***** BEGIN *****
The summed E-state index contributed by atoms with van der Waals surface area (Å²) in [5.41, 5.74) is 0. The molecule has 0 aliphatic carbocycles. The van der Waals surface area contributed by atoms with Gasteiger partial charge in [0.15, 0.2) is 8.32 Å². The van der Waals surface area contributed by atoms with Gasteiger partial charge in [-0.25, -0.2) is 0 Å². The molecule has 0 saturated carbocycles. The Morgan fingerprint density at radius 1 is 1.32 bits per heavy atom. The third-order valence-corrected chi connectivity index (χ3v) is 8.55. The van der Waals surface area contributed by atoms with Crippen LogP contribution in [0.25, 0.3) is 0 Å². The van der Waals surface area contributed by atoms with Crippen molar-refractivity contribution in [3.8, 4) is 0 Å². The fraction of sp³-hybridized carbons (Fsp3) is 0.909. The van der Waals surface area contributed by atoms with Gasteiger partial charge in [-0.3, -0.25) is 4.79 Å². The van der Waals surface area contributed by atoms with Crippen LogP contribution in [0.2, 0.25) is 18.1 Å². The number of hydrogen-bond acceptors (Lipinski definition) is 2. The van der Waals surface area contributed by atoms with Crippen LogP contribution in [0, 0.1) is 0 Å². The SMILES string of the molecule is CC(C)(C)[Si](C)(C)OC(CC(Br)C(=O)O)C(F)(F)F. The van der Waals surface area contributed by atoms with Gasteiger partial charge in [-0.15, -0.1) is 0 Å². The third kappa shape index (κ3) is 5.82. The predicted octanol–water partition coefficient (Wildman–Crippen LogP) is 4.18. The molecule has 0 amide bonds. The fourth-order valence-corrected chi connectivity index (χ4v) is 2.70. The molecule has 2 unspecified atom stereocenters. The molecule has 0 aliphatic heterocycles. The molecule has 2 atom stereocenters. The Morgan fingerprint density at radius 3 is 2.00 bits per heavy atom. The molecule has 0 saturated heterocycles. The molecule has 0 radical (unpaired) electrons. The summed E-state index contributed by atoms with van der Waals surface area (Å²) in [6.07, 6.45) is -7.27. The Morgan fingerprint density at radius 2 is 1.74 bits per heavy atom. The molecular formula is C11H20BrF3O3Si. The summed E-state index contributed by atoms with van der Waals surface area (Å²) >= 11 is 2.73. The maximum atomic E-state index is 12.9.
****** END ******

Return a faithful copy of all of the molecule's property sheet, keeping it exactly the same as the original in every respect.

The summed E-state index contributed by atoms with van der Waals surface area (Å²) in [5.41, 5.74) is 0. The molecule has 0 aliphatic carbocycles. The van der Waals surface area contributed by atoms with Gasteiger partial charge in [0.15, 0.2) is 8.32 Å². The van der Waals surface area contributed by atoms with Gasteiger partial charge in [-0.25, -0.2) is 0 Å². The molecule has 0 saturated carbocycles. The Morgan fingerprint density at radius 1 is 1.32 bits per heavy atom. The third-order valence-corrected chi connectivity index (χ3v) is 8.55. The van der Waals surface area contributed by atoms with Crippen LogP contribution in [0.25, 0.3) is 0 Å². The van der Waals surface area contributed by atoms with Crippen molar-refractivity contribution in [3.8, 4) is 0 Å². The fraction of sp³-hybridized carbons (Fsp3) is 0.909. The van der Waals surface area contributed by atoms with Gasteiger partial charge in [-0.3, -0.25) is 4.79 Å². The van der Waals surface area contributed by atoms with Crippen LogP contribution in [0.2, 0.25) is 18.1 Å². The number of hydrogen-bond acceptors (Lipinski definition) is 2. The van der Waals surface area contributed by atoms with Crippen LogP contribution in [0, 0.1) is 0 Å². The SMILES string of the molecule is CC(C)(C)[Si](C)(C)OC(CC(Br)C(=O)O)C(F)(F)F. The van der Waals surface area contributed by atoms with Gasteiger partial charge in [-0.15, -0.1) is 0 Å². The third kappa shape index (κ3) is 5.82. The predicted octanol–water partition coefficient (Wildman–Crippen LogP) is 4.18. The molecule has 0 amide bonds. The fourth-order valence-corrected chi connectivity index (χ4v) is 2.70. The molecule has 2 unspecified atom stereocenters. The molecule has 0 aliphatic heterocycles. The molecule has 2 atom stereocenters. The Morgan fingerprint density at radius 3 is 2.00 bits per heavy atom. The molecule has 0 saturated heterocycles. The molecule has 0 radical (unpaired) electrons. The summed E-state index contributed by atoms with van der Waals surface area (Å²) in [6.07, 6.45) is -7.27. The Morgan fingerprint density at radius 2 is 1.74 bits per heavy atom. The molecular formula is C11H20BrF3O3Si. The summed E-state index contributed by atoms with van der Waals surface area (Å²) >= 11 is 2.73. The maximum atomic E-state index is 12.9.